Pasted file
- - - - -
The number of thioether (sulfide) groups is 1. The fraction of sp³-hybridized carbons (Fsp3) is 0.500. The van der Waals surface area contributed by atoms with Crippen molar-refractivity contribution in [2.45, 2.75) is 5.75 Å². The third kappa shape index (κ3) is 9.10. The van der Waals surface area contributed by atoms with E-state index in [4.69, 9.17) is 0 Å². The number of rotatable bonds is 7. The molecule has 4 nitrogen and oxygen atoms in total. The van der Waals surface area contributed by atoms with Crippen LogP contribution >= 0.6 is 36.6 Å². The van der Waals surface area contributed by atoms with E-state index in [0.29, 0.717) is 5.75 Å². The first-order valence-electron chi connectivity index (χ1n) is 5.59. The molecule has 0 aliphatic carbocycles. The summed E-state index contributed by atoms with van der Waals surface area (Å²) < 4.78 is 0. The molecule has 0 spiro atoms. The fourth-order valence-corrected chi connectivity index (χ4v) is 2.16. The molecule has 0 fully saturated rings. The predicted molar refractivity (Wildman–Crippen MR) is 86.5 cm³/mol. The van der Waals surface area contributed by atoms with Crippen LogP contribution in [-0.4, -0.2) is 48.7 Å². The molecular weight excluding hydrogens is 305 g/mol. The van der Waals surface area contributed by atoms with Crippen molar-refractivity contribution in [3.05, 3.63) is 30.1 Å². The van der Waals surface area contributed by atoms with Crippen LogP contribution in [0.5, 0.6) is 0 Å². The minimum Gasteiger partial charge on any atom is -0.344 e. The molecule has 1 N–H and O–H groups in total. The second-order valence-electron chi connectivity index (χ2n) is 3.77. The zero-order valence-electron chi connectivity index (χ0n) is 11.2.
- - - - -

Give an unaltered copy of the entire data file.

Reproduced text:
The number of thioether (sulfide) groups is 1. The fraction of sp³-hybridized carbons (Fsp3) is 0.500. The van der Waals surface area contributed by atoms with Crippen molar-refractivity contribution in [2.45, 2.75) is 5.75 Å². The third kappa shape index (κ3) is 9.10. The van der Waals surface area contributed by atoms with E-state index in [4.69, 9.17) is 0 Å². The number of rotatable bonds is 7. The molecule has 4 nitrogen and oxygen atoms in total. The van der Waals surface area contributed by atoms with Crippen LogP contribution >= 0.6 is 36.6 Å². The van der Waals surface area contributed by atoms with E-state index in [0.29, 0.717) is 5.75 Å². The first-order valence-electron chi connectivity index (χ1n) is 5.59. The molecule has 0 aliphatic carbocycles. The summed E-state index contributed by atoms with van der Waals surface area (Å²) < 4.78 is 0. The molecule has 0 spiro atoms. The fourth-order valence-corrected chi connectivity index (χ4v) is 2.16. The molecule has 0 fully saturated rings. The predicted molar refractivity (Wildman–Crippen MR) is 86.5 cm³/mol. The van der Waals surface area contributed by atoms with Crippen LogP contribution in [-0.4, -0.2) is 48.7 Å². The molecular weight excluding hydrogens is 305 g/mol. The van der Waals surface area contributed by atoms with Crippen molar-refractivity contribution in [3.05, 3.63) is 30.1 Å². The van der Waals surface area contributed by atoms with Crippen LogP contribution in [0.5, 0.6) is 0 Å². The minimum Gasteiger partial charge on any atom is -0.344 e. The molecule has 1 N–H and O–H groups in total. The second-order valence-electron chi connectivity index (χ2n) is 3.77. The zero-order valence-electron chi connectivity index (χ0n) is 11.2.